• “No transfers are scheduled in the sewer fund for 2020 or 2021 with the budget changes presented to the commission on October 20, 2020. These changes required a 10-13% reduction in the general fund budget across all departments which results in $300,000 less to operate. The budget is tight, and any emergency or annual inflation costs could affect quality of life amenities or public safety services.
  • “”The funds being transferred are not property tax dollars but could prevent a property tax increase.
  • “Charter Ordinance 31 was an option presented to allow the governing body the ability to make financial decisions when appropriate or during times of need. Good financial practice would be to limit the amount of funds that can be transferred and noted in the governing body’s financial policies. The suggested maximum amount of transfer would be 5% of gross revenues which is similar to normal utility franchise fees for the use of right of way and street oversight, maintenance, street cuts etc.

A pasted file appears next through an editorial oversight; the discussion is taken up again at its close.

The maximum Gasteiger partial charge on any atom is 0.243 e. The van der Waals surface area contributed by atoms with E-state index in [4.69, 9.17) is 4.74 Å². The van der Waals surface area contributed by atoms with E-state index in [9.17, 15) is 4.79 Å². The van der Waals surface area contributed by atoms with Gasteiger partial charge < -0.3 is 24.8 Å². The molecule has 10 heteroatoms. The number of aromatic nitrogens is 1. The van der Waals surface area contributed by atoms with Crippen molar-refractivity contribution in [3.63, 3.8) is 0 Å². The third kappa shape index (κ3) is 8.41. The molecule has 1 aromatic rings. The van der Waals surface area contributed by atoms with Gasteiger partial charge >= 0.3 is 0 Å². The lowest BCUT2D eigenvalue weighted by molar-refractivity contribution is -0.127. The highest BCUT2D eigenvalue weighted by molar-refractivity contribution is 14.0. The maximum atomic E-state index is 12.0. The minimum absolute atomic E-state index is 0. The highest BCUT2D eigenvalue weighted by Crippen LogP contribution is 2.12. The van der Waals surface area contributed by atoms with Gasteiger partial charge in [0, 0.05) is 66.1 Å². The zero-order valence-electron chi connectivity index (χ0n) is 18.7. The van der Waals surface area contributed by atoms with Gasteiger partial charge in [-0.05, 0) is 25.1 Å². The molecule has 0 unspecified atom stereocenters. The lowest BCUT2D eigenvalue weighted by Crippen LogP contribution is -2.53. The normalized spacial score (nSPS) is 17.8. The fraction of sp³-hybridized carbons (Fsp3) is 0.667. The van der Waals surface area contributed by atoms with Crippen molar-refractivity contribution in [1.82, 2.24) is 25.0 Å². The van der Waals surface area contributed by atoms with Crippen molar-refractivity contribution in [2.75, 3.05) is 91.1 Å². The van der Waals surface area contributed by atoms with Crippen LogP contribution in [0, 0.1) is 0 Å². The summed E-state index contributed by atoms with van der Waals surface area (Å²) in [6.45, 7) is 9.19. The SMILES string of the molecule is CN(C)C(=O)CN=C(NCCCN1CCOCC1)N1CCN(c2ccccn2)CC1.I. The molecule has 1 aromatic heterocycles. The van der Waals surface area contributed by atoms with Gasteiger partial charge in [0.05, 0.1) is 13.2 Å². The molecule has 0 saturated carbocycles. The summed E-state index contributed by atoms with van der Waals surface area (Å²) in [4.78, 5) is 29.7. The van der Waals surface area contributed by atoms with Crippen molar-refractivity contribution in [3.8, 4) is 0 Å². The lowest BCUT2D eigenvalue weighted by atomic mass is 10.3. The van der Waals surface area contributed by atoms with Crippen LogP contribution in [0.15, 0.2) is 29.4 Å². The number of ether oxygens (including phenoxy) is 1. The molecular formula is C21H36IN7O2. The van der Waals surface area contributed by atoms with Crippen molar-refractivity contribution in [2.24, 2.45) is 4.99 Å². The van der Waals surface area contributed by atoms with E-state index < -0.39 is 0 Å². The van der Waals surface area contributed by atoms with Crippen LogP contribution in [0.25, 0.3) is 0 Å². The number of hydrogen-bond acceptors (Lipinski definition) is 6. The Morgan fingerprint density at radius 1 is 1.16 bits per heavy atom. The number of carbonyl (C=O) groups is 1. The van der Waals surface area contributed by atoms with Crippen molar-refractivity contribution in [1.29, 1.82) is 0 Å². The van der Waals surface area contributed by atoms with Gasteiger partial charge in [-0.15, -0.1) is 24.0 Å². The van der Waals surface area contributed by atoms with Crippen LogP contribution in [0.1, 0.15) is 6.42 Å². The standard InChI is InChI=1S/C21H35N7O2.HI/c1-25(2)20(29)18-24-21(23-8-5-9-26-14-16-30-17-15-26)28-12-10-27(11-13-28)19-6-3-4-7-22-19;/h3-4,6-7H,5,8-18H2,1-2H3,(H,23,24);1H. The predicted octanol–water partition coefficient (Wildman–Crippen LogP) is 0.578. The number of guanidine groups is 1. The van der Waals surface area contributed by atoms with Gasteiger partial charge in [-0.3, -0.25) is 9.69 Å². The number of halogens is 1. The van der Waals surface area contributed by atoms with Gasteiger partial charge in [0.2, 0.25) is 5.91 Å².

• “The movement of funds allows for reimbursement of costs incurred when the utility is making infrastructure changes in the cities right of way. Furthermore, it covers the cost of permitting, inspections, equipment, and material for the utility cuts made and legal fees.
  • “Transfers are an accounting mechanism to improve efficiencies in all departments to not have to track each detailed expenditure supported by General Fund departments.

How is the city ensuring sewer infrastructure is being addressed?

“City administration continues to develop plans on how, when, and where to rehabilitate the city’s sewer system. Inspections of the condition of the city’s sewer infrastructure, rating the condition, and then mapping these findings through GIS will ensure customers that plans are developed methodically. In addition, through a five-year capital plan, the utility resources will be managed prudently.

Are city sewer rates sufficient to support the failing infrastructure?

“City administration will be seeking governing body approval in 2021 to pursue a professional rate analysis to see if any changes are needed to the current declining rate structure.”

One thought on “FS Commission Discusses Charter Ordinance This Evening”

  1. October 5th! Then the election took place on the 92nd day. The petition date is actually October 6th. Thanks to everyone that VOTED NO! Now lets get this pooped clean up!